When Britain Was Amazon…On Most Favored Nation Status

In English Language by Roger Tagholm


The EC’s anti-trust investigation of Amazon has focused on “most favored nation” (MFN) status, offering a curious echo of history.

Britain used to be Amazon and the US merely a supplier. Roger Tagholm looks at the history of the “Most Favored Nation” clause.

By Roger Tagholm

That curious phrase “most favored nation’ (MFN), currently receiving so many mentions because of the European Commission anti-trust investigation into Amazon, is an odd concept. Amazon, in common with any business, does not like to go public with its trading terms. These are, quite rightly, a confidential matter between itself and the publisher with which it is doing business. But if MFN clauses give Amazon the right to be informed of more favorable or alternative terms offered to its competitors and/or the right to terms and conditions at least as good as those offered to its competitors, then surely that means Amazon potentially knows the business arrangements of scores of publishers with its competitors. Can that be fair? Is it even factually correct? Wouldn’t it mean that Amazon has eyes in every back office? Imagine if we all had eyes in Amazon’s back office? How would it like that?

If this is the case, then the arrangement doesn’t look like a Most Favored Nation clause, more like a Most Favored Company clause. Or perhaps it is still a Most Favored Nation clause – only the Nation is Amazon. But, to repeat: how would Amazon like it if this were reversed? What if publishers everywhere knew Amazon’s business arrangements with everyone else?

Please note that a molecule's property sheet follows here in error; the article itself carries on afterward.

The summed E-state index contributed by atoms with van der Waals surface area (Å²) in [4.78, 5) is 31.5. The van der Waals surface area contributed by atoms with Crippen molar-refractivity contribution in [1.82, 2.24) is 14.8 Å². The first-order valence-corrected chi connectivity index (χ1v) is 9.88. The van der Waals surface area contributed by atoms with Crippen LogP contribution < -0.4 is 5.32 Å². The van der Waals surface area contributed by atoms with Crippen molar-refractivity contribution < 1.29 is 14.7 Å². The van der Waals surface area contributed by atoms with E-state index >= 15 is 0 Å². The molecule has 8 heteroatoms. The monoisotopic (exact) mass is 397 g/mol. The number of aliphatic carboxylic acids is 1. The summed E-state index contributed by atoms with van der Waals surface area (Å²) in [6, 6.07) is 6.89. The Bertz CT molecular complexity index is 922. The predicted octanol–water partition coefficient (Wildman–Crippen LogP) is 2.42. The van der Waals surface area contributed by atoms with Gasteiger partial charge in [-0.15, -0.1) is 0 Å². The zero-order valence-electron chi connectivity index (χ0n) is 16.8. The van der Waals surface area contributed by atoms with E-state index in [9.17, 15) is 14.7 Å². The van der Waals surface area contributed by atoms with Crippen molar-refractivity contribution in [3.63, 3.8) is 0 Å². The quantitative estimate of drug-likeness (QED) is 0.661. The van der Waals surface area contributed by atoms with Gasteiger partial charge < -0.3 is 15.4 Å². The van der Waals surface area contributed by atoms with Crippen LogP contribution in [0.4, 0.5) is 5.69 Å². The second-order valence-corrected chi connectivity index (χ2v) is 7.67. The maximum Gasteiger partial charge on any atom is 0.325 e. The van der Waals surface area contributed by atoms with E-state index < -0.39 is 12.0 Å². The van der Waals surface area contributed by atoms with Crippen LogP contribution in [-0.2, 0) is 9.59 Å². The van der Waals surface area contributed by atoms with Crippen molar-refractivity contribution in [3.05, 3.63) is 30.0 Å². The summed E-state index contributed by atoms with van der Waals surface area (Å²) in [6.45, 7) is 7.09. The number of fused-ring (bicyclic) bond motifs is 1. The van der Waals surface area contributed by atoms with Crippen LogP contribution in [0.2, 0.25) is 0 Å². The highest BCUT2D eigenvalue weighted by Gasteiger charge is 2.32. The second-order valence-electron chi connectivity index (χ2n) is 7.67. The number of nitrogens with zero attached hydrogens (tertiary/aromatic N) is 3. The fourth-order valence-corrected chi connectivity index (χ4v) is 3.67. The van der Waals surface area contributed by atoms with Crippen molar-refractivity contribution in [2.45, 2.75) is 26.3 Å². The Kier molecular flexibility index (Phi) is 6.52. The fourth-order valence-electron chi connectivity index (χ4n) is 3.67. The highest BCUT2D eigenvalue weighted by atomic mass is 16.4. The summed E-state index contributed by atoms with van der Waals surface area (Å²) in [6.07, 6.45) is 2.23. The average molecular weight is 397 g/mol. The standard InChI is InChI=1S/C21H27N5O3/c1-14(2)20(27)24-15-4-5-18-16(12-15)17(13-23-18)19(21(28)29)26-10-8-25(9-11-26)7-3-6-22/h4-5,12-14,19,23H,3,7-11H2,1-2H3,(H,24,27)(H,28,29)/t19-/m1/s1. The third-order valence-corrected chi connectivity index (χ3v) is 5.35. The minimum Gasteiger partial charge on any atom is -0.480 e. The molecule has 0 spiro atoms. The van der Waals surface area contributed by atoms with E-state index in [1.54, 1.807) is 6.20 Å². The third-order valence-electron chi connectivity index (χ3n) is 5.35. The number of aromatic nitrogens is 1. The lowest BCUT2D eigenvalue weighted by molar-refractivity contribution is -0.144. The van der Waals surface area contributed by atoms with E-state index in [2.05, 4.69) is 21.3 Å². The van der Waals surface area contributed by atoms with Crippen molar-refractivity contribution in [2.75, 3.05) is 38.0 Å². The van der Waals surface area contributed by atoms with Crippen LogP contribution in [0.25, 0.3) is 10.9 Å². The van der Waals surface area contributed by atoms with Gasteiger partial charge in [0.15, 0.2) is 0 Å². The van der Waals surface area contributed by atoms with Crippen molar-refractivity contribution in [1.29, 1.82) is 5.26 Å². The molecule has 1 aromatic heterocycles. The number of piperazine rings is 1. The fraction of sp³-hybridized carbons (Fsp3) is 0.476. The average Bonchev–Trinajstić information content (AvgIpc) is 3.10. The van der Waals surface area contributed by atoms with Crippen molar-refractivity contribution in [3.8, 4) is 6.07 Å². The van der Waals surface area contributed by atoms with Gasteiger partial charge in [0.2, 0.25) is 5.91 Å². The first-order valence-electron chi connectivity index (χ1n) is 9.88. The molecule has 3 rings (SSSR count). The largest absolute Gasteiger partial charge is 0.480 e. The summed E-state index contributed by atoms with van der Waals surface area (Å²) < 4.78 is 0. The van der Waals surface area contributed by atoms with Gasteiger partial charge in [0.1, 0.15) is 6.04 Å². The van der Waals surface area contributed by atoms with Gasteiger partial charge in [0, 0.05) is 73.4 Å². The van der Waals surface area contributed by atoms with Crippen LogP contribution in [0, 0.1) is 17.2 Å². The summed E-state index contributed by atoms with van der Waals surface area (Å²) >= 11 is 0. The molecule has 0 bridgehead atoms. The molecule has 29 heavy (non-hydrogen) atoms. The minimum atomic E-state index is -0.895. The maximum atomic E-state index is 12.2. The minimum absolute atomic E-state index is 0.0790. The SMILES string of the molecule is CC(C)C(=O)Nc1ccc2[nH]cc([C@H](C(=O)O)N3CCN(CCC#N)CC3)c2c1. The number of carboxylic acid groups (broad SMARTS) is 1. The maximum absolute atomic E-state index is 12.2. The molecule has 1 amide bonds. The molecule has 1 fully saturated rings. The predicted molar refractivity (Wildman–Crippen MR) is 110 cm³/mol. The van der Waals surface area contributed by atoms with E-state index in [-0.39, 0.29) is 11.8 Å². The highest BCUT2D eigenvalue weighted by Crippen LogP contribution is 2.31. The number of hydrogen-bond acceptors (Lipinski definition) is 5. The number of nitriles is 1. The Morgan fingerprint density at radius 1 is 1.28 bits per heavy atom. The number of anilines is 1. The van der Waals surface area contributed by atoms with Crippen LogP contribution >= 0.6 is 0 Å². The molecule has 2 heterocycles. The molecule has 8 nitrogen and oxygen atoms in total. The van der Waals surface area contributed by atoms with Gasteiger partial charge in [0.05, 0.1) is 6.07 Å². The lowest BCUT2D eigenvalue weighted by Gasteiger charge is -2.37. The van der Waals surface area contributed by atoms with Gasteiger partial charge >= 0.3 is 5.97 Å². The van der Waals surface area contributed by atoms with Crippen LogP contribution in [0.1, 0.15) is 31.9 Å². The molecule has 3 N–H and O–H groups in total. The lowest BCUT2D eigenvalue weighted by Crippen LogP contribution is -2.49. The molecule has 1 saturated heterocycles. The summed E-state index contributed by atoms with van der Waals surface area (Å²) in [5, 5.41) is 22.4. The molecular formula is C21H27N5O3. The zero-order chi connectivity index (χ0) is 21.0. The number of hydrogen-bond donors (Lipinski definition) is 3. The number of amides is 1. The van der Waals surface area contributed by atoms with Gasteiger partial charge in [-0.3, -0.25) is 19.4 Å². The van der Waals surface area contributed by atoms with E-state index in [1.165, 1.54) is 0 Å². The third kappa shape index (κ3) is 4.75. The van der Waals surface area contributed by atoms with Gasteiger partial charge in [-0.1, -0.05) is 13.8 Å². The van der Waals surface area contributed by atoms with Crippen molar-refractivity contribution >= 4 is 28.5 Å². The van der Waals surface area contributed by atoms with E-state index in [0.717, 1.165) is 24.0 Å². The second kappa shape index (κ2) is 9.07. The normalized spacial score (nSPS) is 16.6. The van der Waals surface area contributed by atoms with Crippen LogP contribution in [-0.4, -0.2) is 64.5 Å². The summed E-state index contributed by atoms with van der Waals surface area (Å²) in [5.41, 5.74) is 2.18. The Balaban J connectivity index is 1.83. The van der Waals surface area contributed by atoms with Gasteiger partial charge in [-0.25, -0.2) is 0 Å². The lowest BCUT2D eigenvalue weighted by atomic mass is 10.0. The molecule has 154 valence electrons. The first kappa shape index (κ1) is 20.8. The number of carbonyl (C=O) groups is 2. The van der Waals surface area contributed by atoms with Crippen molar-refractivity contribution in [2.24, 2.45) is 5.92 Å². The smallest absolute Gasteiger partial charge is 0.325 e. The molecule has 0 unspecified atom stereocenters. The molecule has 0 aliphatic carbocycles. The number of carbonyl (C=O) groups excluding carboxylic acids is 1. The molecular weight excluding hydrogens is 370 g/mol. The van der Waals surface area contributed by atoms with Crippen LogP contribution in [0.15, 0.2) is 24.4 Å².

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Where does the term “Most Favored Nation” come from? It seems that back in the 18th century, Britain was Amazon and the US was effectively Penguin Random House. In 1794, the Treaty of Amity, Commerce and Navigation, Between His Britannic Majesty and the United States of America, was signed, under which:

“It is agreed, that no other or higher Duties shall be paid by the Ships or Merchandize of the one Party in the Ports of the other, than such as are paid by the like vessels or Merchandize of all other Nations. Nor shall any other or higher Duty be imposed in one Country on the importation of any articles, the growth, produce, or manufacture of the other, than are or shall be payable on the importation of the like articles being of the growth, produce or manufacture of any other Foreign Country.”

The so-called Jay Treaty – after the chief negotiator for President Washington, John Jay – was drawn up to settle outstanding problems remaining after the Treaty of Paris that ended the American War of Independence. Rather like disputes between Amazon and publishers today, each side made various compromises. The British agreed to leave certain forts and compensate US ship owners, and the US gave Most Favored Nation trading status to Britain.

Each major group has a John Jay figure today, poring over the detail. Fortunately, we’ve avoided the warships coming up the Hudson. For now, at any rate.

About the Author

Roger Tagholm


Roger Tagholm is based in London and has been writing about the book industry for more than 20 years. He is the former Deputy Editor of Publishing News and the author of Walking Literary London (New Holland) and Poems NOT on the Underground (Windrush Press).